Caledon River

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Mohokare
View from Old railway bridge..... - panoramio.jpg
Caledon River is located in South Africa
Caledon River
Location of the Caledon River mouth
Location
CountryLesotho, South Africa
StateFree State
CityMaputsoe
CityMaseru
Physical characteristics
SourceMont-aux-Sources
 ⁃ locationSW of Phuthaditjhaba, Drakensberg
 ⁃ elevation2,100 m (6,900 ft)
MouthOrange River
 ⁃ location
Near Bethulie
 ⁃ coordinates
30°31′21″S 26°4′21″E / 30.52250°S 26.07250°E / -30.52250; 26.07250Coordinates: 30°31′21″S 26°4′21″E / 30.52250°S 26.07250°E / -30.52250; 26.07250
 ⁃ elevation
1,267 m (4,157 ft)
Length480 km (300 mi)

The Caledon River (Sotho: Mohokare) is a major river located in central South Africa, rising in the Drakensberg Mountains on the Lesotho border, flowing southwestward and then westward before joining the Orange River near Bethulie in the southern Free State.

Geography[edit]

The origin of the River Caledon is in the former bantustan of QwaQwa, near the border with Lesotho, southwest of Witsieshoek. It then flows south-west bordering Lesotho's capital city, Maseru. It forms the border between South Africa and Lesotho before entering South Africa's Free State province (north of Wepener). It then flows westward before joining the Orange River near Bethulie in southern Free State, just before flowing into the Gariep Dam. Its total length is about 300 mi (480 km), and its valley experiences great temperature swings.[1] The land in the wedge between these two rivers forms the 22,000-ha Tussen-die-Riviere Nature Reserve.[2]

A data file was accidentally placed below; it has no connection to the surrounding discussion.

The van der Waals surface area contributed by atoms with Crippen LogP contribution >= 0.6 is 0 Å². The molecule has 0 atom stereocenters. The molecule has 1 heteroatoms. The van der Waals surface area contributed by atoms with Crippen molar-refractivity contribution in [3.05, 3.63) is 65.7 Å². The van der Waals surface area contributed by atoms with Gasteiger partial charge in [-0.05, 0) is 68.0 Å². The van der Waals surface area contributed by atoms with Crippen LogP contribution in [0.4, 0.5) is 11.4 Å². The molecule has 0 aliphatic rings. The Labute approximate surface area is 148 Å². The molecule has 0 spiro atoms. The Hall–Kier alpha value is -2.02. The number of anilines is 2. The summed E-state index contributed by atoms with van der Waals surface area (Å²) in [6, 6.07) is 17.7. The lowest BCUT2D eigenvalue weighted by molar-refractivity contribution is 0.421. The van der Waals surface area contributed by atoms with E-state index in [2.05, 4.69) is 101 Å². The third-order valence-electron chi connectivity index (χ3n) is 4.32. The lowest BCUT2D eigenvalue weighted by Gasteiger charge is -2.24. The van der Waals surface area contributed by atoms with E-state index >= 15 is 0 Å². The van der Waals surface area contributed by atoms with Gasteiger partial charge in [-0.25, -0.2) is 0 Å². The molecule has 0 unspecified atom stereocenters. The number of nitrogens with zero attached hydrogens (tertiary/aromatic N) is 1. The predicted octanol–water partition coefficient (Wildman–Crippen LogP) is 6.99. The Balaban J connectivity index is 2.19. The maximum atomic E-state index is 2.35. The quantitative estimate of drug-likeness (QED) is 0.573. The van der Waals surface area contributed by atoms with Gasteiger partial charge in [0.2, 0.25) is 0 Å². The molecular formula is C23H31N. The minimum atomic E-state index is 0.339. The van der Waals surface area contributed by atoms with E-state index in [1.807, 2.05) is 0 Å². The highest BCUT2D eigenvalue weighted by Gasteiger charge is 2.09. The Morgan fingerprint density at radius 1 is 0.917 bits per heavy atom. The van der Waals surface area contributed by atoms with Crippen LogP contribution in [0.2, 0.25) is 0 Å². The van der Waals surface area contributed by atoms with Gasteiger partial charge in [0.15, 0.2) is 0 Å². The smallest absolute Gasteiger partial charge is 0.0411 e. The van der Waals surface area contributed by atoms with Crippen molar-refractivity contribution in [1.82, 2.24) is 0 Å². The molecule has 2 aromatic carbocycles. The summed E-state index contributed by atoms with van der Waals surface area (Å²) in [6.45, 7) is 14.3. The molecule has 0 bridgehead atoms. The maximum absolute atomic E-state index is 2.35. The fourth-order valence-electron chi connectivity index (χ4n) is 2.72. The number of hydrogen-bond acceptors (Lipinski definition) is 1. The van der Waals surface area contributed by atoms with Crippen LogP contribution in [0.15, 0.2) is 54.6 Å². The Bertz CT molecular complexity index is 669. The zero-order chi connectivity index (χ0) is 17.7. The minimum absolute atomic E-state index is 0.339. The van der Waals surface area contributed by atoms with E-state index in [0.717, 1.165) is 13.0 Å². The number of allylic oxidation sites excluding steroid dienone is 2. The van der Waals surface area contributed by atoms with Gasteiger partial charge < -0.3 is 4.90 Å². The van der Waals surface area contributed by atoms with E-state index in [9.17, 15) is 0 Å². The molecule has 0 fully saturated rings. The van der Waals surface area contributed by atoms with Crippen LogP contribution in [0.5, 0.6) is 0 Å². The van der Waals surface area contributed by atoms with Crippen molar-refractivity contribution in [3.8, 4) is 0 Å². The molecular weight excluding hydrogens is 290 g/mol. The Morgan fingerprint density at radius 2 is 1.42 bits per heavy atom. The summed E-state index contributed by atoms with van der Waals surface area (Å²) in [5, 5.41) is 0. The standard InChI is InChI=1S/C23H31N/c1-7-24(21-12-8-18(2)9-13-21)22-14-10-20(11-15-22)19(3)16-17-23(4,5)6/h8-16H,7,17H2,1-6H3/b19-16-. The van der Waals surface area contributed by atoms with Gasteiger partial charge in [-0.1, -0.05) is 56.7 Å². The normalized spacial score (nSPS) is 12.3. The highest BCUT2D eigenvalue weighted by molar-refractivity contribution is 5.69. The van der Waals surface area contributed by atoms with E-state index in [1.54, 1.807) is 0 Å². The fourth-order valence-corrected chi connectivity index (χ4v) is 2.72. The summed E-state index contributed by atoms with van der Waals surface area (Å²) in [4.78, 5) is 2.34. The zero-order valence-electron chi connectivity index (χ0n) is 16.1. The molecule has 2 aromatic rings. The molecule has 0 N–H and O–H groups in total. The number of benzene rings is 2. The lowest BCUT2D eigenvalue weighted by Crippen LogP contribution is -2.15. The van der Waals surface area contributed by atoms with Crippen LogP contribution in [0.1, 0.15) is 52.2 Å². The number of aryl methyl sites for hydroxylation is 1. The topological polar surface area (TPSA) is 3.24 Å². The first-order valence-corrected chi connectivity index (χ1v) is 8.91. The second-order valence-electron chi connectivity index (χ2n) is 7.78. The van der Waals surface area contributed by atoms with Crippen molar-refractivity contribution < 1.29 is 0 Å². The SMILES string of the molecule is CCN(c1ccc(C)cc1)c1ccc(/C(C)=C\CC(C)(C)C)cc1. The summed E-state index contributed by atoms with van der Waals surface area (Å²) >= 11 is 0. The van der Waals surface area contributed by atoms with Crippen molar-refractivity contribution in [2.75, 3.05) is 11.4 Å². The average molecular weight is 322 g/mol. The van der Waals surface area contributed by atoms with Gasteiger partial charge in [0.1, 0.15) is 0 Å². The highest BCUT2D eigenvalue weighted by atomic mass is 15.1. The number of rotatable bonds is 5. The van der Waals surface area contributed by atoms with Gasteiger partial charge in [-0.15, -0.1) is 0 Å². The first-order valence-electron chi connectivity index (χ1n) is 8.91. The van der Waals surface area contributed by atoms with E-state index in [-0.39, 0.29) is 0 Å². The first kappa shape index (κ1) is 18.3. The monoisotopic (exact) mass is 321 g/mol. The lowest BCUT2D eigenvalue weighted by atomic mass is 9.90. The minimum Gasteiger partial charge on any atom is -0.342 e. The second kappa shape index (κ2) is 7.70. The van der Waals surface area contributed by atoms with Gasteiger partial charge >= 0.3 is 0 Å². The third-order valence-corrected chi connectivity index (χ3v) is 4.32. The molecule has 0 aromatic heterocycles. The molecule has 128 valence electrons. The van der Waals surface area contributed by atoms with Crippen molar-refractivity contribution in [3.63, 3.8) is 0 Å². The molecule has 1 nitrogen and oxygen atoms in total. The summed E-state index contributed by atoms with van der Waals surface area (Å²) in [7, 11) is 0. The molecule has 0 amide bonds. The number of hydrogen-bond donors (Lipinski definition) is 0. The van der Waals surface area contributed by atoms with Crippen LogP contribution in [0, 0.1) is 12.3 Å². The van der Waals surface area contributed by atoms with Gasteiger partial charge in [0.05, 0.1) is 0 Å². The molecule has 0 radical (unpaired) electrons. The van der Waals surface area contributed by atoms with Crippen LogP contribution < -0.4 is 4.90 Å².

River[edit]

The river is the primary source of water for Maseru, the capital of Lesotho, which stands on the river. During periods of low rainfall, water shortages can ensue. To combat this, several reservoirs have been created with structures such as the Muela Dam and the Meulspruit Dam.[3] In 2003, water was released from here to avert drought.[4]

The Caledon Valley is important in the history of the Basotho people. The area was exceptionally fertile and could be farmed without irrigation. This made it desirable and was one of the causes of the conflict between the Basotho and the Boers.[5] Maize is grown on a large scale in the Caledon Valley.[1]

Dams in South Africa[edit]

See also[edit]

References[edit]

  1. ^ a b "Caledon River". Encyclopædia Britannica. Encyclopædia Britannica. Retrieved 26 November 2016.
  2. ^ "Tussen Die Riviere Game Reserve". SA Places. Retrieved 26 November 2016.
  3. ^ "Caledon River - Dams". Archived from the original on 3 December 2013. Retrieved 22 March 2012.
  4. ^ "Drought". Archived from the original on 10 March 2007. Retrieved 5 August 2005.
  5. ^ Coplan, David B. (2001). "A river runs through it: The meaning of the Lesotho‐free state border". African Affairs. 100 (398): 81–116. doi:10.1093/afraf/100.398.81.

External links[edit]